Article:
[Pre-RFC] Fixed-capacity view of Vec


#41

An interesting consequence of a fixed-capacity view of a vector, is that, because the vector cannot grow through the view, inserting element through it never invalidates references to elements in the vector. That is, one could iterate over the elements of such a view, while inserting elements through it, something that cannot be done with just Vec.


#42

This could also be expanded to a fixed-capacity view of a String.

Additionally, there could be two variants: An owned and a borrowed one: FixedVec/String and FixedVec/StringView. The owned variant is constructed with a fixed capacity while the borrowed one is a view into another non-fixed one.


#43

I wrote a similar abstraction in the buffer crate. It allows you to pass uninitialized buffers of bytes around. This allows things like

let mut vec = Vec::with_capacity(1024);
if reader.read_buffer(&mut vec)?.len() != 0 {
    if vec[0] == 0 {
        // ...
    }
}

in safe Rust. It actually does have one reverse dependency now. :open_mouth: But I use it extensively in crates not published on crates.io, it makes for a very good abstraction for 1) networking, 2) compression/decompression, 3) building protocol packets, all with no or minimal allocations. (You can use an uninitialized ArrayVec as well as a Vec with spare capacity.)

This all works without (or at least with little) monomorphisation cost, because each function taking a B: Buffer can immediately convert it into a BufferRef, so the function won’t be instantiated for each possible buffer type. The conversion makes sure that the underlying buffer gets resized before the function returns.

What do you think about this?


#44

Can’t OP problem be solved by something like VecCapView? It will provide opaque view into capacity space and will allow to push data into it. Something like this:

let mut buf = Vec::with_capacity(12);
buf.extend_from_slice(b"hi");
// `cap_view` is somewhat similar to `split_at`, we also can add `cap_view_mut`,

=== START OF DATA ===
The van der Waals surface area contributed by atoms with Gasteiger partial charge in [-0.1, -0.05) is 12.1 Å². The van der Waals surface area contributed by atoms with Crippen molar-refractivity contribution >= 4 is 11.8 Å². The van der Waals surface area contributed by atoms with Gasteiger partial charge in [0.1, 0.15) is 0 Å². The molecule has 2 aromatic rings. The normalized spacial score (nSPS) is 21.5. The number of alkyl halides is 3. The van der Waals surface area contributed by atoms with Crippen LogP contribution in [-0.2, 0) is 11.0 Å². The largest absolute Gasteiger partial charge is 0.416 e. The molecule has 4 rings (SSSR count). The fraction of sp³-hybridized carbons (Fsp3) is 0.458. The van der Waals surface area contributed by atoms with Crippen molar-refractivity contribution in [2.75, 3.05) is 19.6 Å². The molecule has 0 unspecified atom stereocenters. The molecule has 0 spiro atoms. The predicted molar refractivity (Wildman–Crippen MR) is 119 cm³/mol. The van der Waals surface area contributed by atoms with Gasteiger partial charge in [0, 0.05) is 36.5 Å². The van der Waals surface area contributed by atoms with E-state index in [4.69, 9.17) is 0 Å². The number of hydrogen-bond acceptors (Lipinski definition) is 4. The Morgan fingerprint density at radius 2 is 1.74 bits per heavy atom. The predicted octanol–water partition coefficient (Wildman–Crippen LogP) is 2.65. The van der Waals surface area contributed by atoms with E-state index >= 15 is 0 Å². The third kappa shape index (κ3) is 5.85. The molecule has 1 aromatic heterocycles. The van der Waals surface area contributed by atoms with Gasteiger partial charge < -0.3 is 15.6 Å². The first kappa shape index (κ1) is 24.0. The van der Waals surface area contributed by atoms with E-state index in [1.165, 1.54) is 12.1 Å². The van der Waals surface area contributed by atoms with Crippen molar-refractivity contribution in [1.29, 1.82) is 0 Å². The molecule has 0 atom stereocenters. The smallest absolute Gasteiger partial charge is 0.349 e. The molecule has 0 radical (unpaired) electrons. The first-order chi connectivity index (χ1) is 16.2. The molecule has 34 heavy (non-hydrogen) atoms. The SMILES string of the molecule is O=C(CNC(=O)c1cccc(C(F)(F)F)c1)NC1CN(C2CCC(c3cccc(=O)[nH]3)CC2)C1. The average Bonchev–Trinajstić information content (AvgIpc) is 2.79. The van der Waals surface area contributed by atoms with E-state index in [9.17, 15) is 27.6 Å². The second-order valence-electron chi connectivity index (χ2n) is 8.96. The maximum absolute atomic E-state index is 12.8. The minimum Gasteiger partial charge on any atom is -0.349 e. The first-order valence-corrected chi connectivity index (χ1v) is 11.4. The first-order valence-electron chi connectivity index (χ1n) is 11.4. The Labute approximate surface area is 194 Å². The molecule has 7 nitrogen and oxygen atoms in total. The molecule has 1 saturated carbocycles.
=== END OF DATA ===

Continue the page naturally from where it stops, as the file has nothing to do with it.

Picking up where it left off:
// which will return `&mut [T]` instead of `&[T]`.
// Under the hood `VecCapView` contains mutable reference to the parent `Vec`
let (data: &[u8], mut cap_view: VecCapView) = buf.cap_view();
// values are written into memory, but not committed yet (i.e. `len` field
// is left unchanged, so if we'll forget the view, vector will not change),
// each method checks if there is enough capacity is left in the view
// returning an error otherwise
cap_view.push(b':')?;
cap_view.extend([b'f', b'o', b'o', b'='].iter().cloned())?;
cap_view.extend_from_slice(data)?;
// now it's time to "commit" data, this method consumes the view
// and simply bumps `len` field of the parent vector
cap_view.commit();

// assuming `data` is out of scope
assert_eq!(&buf[..], b"hi:foo=hi")

#45

I like the simplicity of the VecCapView idea. Why not automatically commit the length on dropping the view though?


#46

Buffer crate looks interesting. I don’t think you can actually read bytes from it without allocating another buffer and copying there, though? So you can’t implement RLE without copying?

Also, I have some safety concerns about BufferRef::new() - shouldn’t it be unsafe fn if setting the initialized parameter lets you view uninitialized memory? I’d split it in two constructors - make the current new() an unsafe fn and provide another safe one that always sets initialized to 0.

There’s also bytes crate that alread does all we need with BytesMut.split_to(), but has extra overhead due to atomics and reference counting.


#47

Yes, auto-commits are viable alternative, but I thought it could be useful to leave vector unchanged until we are sure that there is enough capacity for our data. I guess it’s up to discussion.


#48

This is basically what the buffer crate does, except that it autocommits on drop and supports more than just Vec.


#49

I’m not sure we’re talking about the same thing. Buffer allows you to pass an uninitialized buffer to a function, some space where it can write to. It’s not a read-write-view of data, it always assumes its data is uninitalized, so you can’t read from it.

It’s not an unsafe function — if you pass it a valid &mut [u8] all the bytes are already initialized.

If you don’t, that’s also fine, but you’re already in unsafe code by providing the slice.


#50

I suppose adding an unsafe constructor taking *mut [u8] might be good.


#51

Okay, this is very interesting! I’d very much like to see one of the motivating examples rewritten to use the buffer crate to gauge safety and performance of this solution. But I already have two Rust projects in active development stage, so I’m not sure when I’ll be able to get around to it, if at all.